When mucus can be key to treating colon and airway diseases
Researchers have identified proteins that control mucous production and suggest clues to treating colon and airway diseases
Credit: Gerard Cantero -Recasens, CRG.
Cells produce mucins at a constant rate, and when exposed to an allergen or pathogen, they produce more mucin in a rapid burst. Both the constant and rapid mucin secretion is controlled by calcium. CRG researchers Gerard Cantero-Recasens and Vivek Malhotra wanted to understand how normal cells secrete mucins in the right quantity and quality, so they can design procedures to correct mucin secretion defects in diseases where either too much or too little mucin is produced, such as asthma, chronic obstructive pulmonary disease, Crohn’s disease and colorectal cancer.
Their data published in the journals eLife and Journal of Biological Chemistry, reveal two proteins called TRPM4 and NCX that work together to control mucin secretion both in healthy cells, and in cells derived from patients with cystic fibrosis. They have also identified a third protein called KChIP3 that senses calcium levels within healthy cells to release mucins, which is crucial to maintain the correct thickness of the mucous layer in the colon. This means cells possess means to control how much mucin they produce depending on the cellular needs. They can produce large amounts if an allergen or pathogen is present, or release it constantly to preserve the mucous layer.
“First, we carried out a genome wide screen which identified 25 proteins involved in mucin secretion in colon cancer cells,” explains postdoctoral researcher Cantero-Recasens. “We discovered that a group of these proteins reside on the surface of the cells to control calcium entry, which in turn controls rapid release of mucins. The team has also discovered a calcium sensor, KChIP3, inside cells that controls baseline mucin secretion, which is crucial to maintain the correct thickness of the mucous layer. If this intracellular calcium sensor is lost, it causes massive release of mucin from colonic cancer cells.”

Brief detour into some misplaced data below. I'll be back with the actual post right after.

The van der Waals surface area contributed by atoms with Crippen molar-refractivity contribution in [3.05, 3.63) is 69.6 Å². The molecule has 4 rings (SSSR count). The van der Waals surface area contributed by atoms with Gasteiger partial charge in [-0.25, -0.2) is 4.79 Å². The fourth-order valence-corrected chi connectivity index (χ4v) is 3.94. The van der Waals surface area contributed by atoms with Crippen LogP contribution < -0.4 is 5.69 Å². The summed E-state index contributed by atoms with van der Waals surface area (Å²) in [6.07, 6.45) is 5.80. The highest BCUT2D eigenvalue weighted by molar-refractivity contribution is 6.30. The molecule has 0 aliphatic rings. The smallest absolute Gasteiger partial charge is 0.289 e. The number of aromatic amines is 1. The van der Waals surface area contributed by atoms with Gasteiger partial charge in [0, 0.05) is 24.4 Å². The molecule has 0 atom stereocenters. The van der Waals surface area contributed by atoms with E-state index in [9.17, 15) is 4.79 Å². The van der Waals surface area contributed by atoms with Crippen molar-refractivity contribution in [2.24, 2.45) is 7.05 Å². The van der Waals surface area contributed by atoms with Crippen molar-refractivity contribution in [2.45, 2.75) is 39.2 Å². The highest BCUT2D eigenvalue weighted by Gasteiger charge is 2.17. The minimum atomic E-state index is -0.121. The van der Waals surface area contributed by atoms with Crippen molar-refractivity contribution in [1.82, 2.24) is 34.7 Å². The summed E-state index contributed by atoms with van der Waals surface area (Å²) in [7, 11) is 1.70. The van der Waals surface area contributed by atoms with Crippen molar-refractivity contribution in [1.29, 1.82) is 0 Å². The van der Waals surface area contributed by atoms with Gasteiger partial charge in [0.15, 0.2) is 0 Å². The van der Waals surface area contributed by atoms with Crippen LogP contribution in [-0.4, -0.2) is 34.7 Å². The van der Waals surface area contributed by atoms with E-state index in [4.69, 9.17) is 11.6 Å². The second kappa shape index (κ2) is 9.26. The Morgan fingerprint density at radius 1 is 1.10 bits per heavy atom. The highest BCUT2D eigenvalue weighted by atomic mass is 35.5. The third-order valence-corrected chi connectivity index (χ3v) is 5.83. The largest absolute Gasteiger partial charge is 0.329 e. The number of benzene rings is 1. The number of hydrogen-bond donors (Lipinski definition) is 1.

He continues: “We were surprised by this finding – we didn’t expect that cells use different sources of calcium – from internal and external sources – to control mucin secretion. We also didn’t expect to find that the KChIP3 sensor controlling baseline (basal) mucin secretion does it by acting like a ‘brake’ to prevent mucin release. Mice without the KChIP3 gene have a much thicker mucous layer in the colon. This means KChIP3 could be a new target for drugs to control diseases with higher or lower levels of mucins.”
And by studying different cell types, the team discovered the process cells use to control stimulated mucin secretion is the same in both the colon and the airways. “This is an exciting finding because it means targeting the molecules involved in mucin secretion process can be used to treat airway diseases such as asthma or chronic obstructive pulmonary disease (COPD), as well as the colon associated pathologies,” explains Dr Cantero-Recasens.
ICREA research professor at the CRG, Vivek Malhotra and his group are now working with researchers at the Hospital Del Mar and IMIM to further test whether mucins and proteins involved in mucin secretion are genetically altered in patients with diseases of the airway and colon. They are also working to find chemical means to target functions controlled by proteins in mucin secretion pathway. Together, the genetic and chemical procedures to control mucin secretion could reveal new ways to detect and control progression of asthma, chronic obstructive pulmonary disease (COPD), irritable bowel disease and colorectal cancers.
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